Platt was to face still greater changes with the deaths in quick succession of both her parents. It was at this time that she became a practising member of the Church of England.

Her father, Ernest Myatt, a former First World War prisoner of war, and once a heavy smoker, died in 1950 of lung cancer, and little more than a year later her mother, Dorothy, committed suicide. Platt and her husband, a friend from childhood, were to have a son, Roland, and a daughter, Vicky. Stewart Platt ran a textile business in Romford that made quilting, and was a keen yachtsman. On family sailing holidays Beryl fell prey to seasickness but stoically supported the adventures.

She found a new and challenging occupation when she took up local politics. By 1958 she was a member of Chelmsford Rural District Council, and by 1965 of Essex County Council. From 1971 she was the energetic chairman of the county's Education Committee, and between 1980-83 she was the council's vice-chairman.

She was once described as "the original Essex Girl, only without the white stilettos," and her reputation for making things happen reached Margaret Thatcher, and in 1981 she was elevated to the House of Lords, where she sat as a Conservative peer, and in 1983 she was appointed chairman of the EOC, established after the 1975 Sex Discrimination Act.

Her engineering background drove the campaign that would be her longest-lived legacy: the Women Into Science and Engineering initiative, known as "WISE". Wise's first chairman, she remained an attentive patron until her death. The campaign sprang from the recommendations of the 1980 Finniston Report into how to raise the status of engineering. Platt used her place on the Engineering Council, which was set up after the report, and her seat on the board of British Gas, where she made an ally of its chairman, the formidable Sir Denis Rooke, to obtain support.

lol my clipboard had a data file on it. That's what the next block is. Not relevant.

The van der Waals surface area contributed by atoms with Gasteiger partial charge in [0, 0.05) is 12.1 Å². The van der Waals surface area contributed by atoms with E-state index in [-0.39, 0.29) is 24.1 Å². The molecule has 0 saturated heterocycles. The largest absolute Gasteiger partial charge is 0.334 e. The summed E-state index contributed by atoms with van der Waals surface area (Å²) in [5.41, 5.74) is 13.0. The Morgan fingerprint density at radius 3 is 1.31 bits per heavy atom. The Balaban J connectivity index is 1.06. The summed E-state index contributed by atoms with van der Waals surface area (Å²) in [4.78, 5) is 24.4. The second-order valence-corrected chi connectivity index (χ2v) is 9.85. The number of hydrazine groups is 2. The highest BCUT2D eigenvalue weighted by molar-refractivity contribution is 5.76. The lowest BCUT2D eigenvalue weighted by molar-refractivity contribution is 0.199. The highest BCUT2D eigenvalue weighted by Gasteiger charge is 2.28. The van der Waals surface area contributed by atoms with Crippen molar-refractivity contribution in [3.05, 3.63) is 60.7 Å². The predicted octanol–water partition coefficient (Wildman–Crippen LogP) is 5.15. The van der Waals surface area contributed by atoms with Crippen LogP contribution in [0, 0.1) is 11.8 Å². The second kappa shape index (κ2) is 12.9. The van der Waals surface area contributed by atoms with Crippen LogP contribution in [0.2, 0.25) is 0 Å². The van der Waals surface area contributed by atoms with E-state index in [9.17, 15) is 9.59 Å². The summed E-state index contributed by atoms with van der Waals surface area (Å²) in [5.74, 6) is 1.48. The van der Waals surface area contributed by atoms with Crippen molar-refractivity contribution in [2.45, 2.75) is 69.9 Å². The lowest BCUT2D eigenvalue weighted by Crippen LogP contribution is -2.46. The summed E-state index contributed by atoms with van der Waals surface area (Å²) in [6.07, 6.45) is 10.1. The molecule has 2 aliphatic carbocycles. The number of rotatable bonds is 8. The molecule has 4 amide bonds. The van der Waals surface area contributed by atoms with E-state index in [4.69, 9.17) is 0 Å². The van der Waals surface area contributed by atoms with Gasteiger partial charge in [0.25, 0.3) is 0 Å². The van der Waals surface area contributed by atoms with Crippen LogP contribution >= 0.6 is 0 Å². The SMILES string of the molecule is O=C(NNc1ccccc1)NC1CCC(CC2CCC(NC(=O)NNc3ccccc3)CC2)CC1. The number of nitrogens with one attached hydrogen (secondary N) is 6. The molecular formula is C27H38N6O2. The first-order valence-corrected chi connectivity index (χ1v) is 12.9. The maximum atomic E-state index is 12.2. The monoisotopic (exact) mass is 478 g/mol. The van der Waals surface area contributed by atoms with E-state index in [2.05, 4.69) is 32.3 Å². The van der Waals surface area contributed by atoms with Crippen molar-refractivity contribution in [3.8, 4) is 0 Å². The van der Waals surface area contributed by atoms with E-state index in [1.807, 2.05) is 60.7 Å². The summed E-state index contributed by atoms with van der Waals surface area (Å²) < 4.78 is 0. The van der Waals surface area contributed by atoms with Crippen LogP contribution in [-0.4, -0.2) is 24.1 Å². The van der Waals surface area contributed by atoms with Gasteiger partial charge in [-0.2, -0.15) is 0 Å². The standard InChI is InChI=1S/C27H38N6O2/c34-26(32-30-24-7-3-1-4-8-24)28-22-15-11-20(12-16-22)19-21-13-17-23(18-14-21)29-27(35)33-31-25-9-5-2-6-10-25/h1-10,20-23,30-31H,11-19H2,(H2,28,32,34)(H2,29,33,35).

She employed the same charm and perseverance that had prompted Sydney Camm to tell her when she left Hawker, "If you ever want to come back, you can," and had induced Frank Whittle to offer her a job, to enlist the help of industrialists such as Lord Tombs and Sir Bob Reid. She met Thatcher: "She was always very well briefed, and my goodness, I did my homework so I could answer her questions accurately and to the point."

Platt accumulated more than 20 honorary doctorates, and in 1988 was elected a Fellow of Girton. She was to outlive her younger brother James and her son Roland, both of whom died of pancreatic cancer, James aged 51 in 1982 and Roland aged 63 in December 2014.

Always a supporter of women priests, Platt lived long enough to know that the first woman bishop in the Church of England had been consecrated. In Lords debates she had long expressed the same sentiment about women's place in engineering: "In 100 years nobody will be able to understand why it took so long to be agreed." 

Beryl Catherine Myatt, engineer and politician: born Leigh-on-Sea, Essex 18 April 1923; CBE (1978), cr. 1981 life peer; married 1949 Stewart Platt (died 2003; one daughter, one son deceased); died Hertfordshire 1 February 2015.